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The Missing Theory of Refactoring

So what is refactoring? Refactoring is an attempt to bring software more in line with these general principles of good design. What is a bad smell? A bad smell is the absence of one of the design tenets. A really bad odor is caused by breaking several design principles at once. A given refactoring transformation applies in certain situations (pre-conditions) to improve the software's compliance with good design.

For example, consider the known bad smells "switch statement" and "duplicated code". Both result from violating the principle of component singularity. These smells are just special cases of the more general problem of missing singularity. In the same way, the smells "feature envy", "data clumps", "shotgun surgery", and "parallel inheritance" are all special cases of missing functional locality. The transformations known to remove these smells work because they move the software toward restoration of these broken underlying design principles.

I assert that every refactoring transformation has between one and seven real effects -- improving the listed design criteria. I assert that there are only seven basic smells, one for breaking each design principle. Current refactoring literature presents the transformations and smells ad hoc; they might be valid, but there is no apparent scheme or explanation for them. The design principles solve this problem by providing a theoretical foundation for refactoring.

The relationship between refactoring and the design guidelines is like the relationship between the substances of the world and the periodic table. There are seemingly thousands of different kinds of "stuff" on earth. But the discovery of elements and the periodic table changed this belief by saying, "There are actually only a small number of elements, which combine in myriad ways to form the many objects we see." By Ockham's Razor, a simpler theory is preferred over a theory with additional constructs. In the same way, the software principles combine to form many smells and correcting transformations.

So here are answers to the questions I posed.

  1. How does a programmer know when to refactor? Refactor when software violates one or more of the principles of good design.
  2. Which refactoring should be applied in a given situation? Use the transformation that most easily reestablishes good design where it is currently broken.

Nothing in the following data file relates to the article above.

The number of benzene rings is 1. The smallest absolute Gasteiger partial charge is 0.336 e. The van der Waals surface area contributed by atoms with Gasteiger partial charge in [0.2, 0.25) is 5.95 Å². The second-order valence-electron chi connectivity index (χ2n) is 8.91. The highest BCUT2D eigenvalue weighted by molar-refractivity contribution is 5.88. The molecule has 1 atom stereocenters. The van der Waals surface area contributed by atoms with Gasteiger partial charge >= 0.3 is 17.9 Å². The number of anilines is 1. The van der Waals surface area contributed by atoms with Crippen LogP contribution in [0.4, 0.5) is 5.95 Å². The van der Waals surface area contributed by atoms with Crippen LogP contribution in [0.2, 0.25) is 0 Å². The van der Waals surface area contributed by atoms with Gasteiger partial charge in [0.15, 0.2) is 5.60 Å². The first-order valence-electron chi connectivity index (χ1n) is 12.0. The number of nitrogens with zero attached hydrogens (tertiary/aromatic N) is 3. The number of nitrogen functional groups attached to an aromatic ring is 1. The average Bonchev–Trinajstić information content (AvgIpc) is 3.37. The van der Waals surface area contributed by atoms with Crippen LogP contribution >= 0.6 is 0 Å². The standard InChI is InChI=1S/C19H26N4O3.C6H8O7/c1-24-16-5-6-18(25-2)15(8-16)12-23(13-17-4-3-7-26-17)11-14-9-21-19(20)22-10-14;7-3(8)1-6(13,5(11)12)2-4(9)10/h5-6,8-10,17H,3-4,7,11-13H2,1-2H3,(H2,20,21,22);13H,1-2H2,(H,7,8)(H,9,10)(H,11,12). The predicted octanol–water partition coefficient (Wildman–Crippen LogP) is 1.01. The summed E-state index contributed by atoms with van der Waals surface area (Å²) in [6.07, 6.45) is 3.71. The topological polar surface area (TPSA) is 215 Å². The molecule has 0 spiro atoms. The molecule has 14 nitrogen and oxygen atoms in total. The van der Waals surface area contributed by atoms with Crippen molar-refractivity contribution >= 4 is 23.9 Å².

3. Why is refactoring an improvement to software? Because there are universal principles of proper software design. Refactoring helps software conform to these guidelines.

As a theory should, the software design rules also suggest undiscovered phenomena: new bad smells and new refactorings to correct them. Confirming the existence of these phenomena is evidence the theory is correct. (This approach is common in physics. A theory predicts certain behavior. When the behavior is observed experimentally, it supports the truth of the theory.)

For software, a new bad smell predicted by the design rules is "reinventing the wheel", which violates the principle of minimality. An example of this odor is the common practice by programmers of writing their own sort routines. Since many operating and middleware systems provide highly-optimized sorting services, a new sort method can unnecessarily increase the total size of software. A new refactoring transformation to remove this smell is Replace with System Service. This refactoring is applied by completely removing a long run of code (or a method or class) and replacing it with the invocation of a built-in feature. Used appropriately, it is clear this change is an improvement to software.

In addition to this example, I strongly suspect the seven software design principles predict other bad smells and transformations to correct them, and that confirmation of these predictions will further support the theory. I leave this as a topic for future articles and other researchers.


My thanks to Judy Stafford for suggesting I look into a possible link between refactoring and my ideas about software design theory.

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